In Florida, President Donald Trump was declared winner of the swing state in the 2020 election by obtaining 51.2% of the vote compared to President-Elect Joe Biden who received 47.9% of the vote. For Republicans, Trump’s win solidified what seemed to be an increasingly conservative trend in Florida since Trump had widened the margin of victory from 2016 when he won the state by 1%.
Prior to the election, Democrats had hoped that record voter turnout would lead them to a victory in Florida, specifically among the youth population. Despite historical trends showing that young voters are the least likely to vote, 2020 saw about 1.1 million more new Florida voters between the ages of 18 and 34 than there were in 2016 with approximately 50% turnout in the general election. 64% of youth voters in Florida voted for Biden. However, much to the Democratic Party’s dismay, this was not enough to secure Florida’s victory.
“The demographic makeup of the electorate is changing, and you see that most notably among the young who are much more racially and ethnically diverse,” stated American Enterprise Institute senior fellow Karlyn Bowman.
After the election, Florida voter surveys presented impressive outcomes from various voter demographics such as gender, age, race, religion and level of income. 55% of men voted for Trump in Florida, whereas 51% of women voted for Biden, illustrating a much narrower difference than predicted. Additionally, Biden secured most voters whose income level ranged from under $25,000 to $99,999 annually, although Trump received 58% of the vote from those who make over $100,000 annually.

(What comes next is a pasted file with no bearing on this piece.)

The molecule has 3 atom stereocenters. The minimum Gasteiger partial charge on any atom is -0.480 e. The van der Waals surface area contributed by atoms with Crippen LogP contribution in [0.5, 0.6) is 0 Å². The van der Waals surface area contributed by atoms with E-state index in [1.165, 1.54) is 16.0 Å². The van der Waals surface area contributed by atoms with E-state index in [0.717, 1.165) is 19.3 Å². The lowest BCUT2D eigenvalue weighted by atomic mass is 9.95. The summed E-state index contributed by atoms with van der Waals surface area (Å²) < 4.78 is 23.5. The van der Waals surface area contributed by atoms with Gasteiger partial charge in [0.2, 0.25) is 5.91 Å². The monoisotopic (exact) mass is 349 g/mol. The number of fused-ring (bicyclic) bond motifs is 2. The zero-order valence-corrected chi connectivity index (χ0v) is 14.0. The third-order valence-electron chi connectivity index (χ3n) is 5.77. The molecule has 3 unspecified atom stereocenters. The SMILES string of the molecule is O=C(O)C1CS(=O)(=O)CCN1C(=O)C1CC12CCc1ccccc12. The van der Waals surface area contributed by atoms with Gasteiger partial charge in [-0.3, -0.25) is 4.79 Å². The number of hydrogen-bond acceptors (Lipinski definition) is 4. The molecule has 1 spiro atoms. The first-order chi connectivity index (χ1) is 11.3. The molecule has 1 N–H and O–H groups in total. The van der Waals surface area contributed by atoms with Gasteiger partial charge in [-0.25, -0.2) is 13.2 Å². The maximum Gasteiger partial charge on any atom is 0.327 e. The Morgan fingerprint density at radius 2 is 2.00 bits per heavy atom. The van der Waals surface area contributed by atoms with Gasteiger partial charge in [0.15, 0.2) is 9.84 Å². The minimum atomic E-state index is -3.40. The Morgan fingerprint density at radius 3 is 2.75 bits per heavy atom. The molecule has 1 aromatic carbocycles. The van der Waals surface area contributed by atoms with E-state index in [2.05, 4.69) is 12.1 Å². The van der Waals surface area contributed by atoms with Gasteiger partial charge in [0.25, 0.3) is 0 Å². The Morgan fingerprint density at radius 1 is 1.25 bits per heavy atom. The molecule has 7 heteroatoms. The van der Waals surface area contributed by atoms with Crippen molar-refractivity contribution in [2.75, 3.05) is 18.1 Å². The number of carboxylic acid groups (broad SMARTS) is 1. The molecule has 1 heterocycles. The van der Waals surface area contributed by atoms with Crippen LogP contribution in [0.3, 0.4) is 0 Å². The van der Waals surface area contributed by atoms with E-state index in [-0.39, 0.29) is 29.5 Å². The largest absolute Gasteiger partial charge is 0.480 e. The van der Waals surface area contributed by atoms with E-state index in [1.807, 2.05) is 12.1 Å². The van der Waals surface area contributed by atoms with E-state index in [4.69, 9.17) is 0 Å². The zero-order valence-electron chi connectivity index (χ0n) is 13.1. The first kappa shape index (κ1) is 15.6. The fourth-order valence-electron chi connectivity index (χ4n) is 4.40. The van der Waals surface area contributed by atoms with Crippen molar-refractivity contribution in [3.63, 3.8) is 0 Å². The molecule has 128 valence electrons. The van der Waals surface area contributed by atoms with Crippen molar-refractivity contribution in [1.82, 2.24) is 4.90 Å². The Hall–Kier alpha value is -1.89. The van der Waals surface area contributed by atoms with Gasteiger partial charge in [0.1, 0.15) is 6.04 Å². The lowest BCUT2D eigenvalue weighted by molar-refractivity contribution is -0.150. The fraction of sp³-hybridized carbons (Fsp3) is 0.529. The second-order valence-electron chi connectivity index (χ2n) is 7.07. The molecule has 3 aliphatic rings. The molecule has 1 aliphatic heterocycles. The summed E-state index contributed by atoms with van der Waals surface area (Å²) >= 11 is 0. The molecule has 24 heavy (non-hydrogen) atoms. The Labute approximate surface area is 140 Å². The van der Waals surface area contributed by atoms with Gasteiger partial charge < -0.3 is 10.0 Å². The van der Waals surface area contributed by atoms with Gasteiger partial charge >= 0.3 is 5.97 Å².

One of the most surprising voting patterns from the 2020 election was Trump’s apparent gain in support from minorities, specifically the Black and Latinx communities. Perhaps one of the most significant examples of this shift took place in Miami-Dade County—a historically Democratic stronghold—where Biden only won by seven points compared to Hillary Clinton’s 30-point lead in 2016.
Within the Floridian Latinx community, Cuban Americans played a pivotal role in the outcome of election results in Florida as nearly 55% of Cuban Americans voted for Trump. Many have pointed to a misinformation campaign targeted at Latinx voters in Florida as pushing many voters to cast their ballot for Trump, accusing Biden of being a pedophile.
“There’s a significant amount of activity of broad conspiracy theories that have all the worst of American politics … and they have filtered into Latino households,” Florida International University professor Eduardo Gamarra said.
However, others have pointed to widespread inefficiency of the Democratic campaign strategy in Florida as the main culprit of this voting pattern shift in the Latinx community. Prominent PACs focused on Latinx outreach, such as Nuestro PAC, raising $27 million during the election season in comparison to The Lincoln Project’s $67.4 million raised to unsuccessfully sway conservative voters, which has raised red flags within the Democratic Party and among Latinx organizers.
“It’s just simply ridiculous that they talk about our community and the way we vote, but they have yet to invest in it. These folks spent a billion dollars talking to white people because it’s smart politics: If you want to persuade somebody to go vote for somebody, spend a lot of money talking to them. Then why don’t you do that with Latinos?” said co-founder of Nuestro PAC Chuck Rocha.
In the wake of the loss in both the Rep. Donna Shalala, Fla-D, and Rep. Debbie Mucarsel-Powell’s, Fla-D, races, Florida Democratic Party Chairwoman Terrie Rizzo announced she would not seek another term.
“Even with all of this progress, we still made mistakes — but we can learn from them,” Rizzo wrote in a statement. “Although we didn’t get everything right, I believe that we can still celebrate our progress while acknowledging and improving upon our shortcomings.”
Featured image: Joe Biden and Donald Trump. Public domain image by Gage Skidmore, Shealah Craighead, and Krassotkin.
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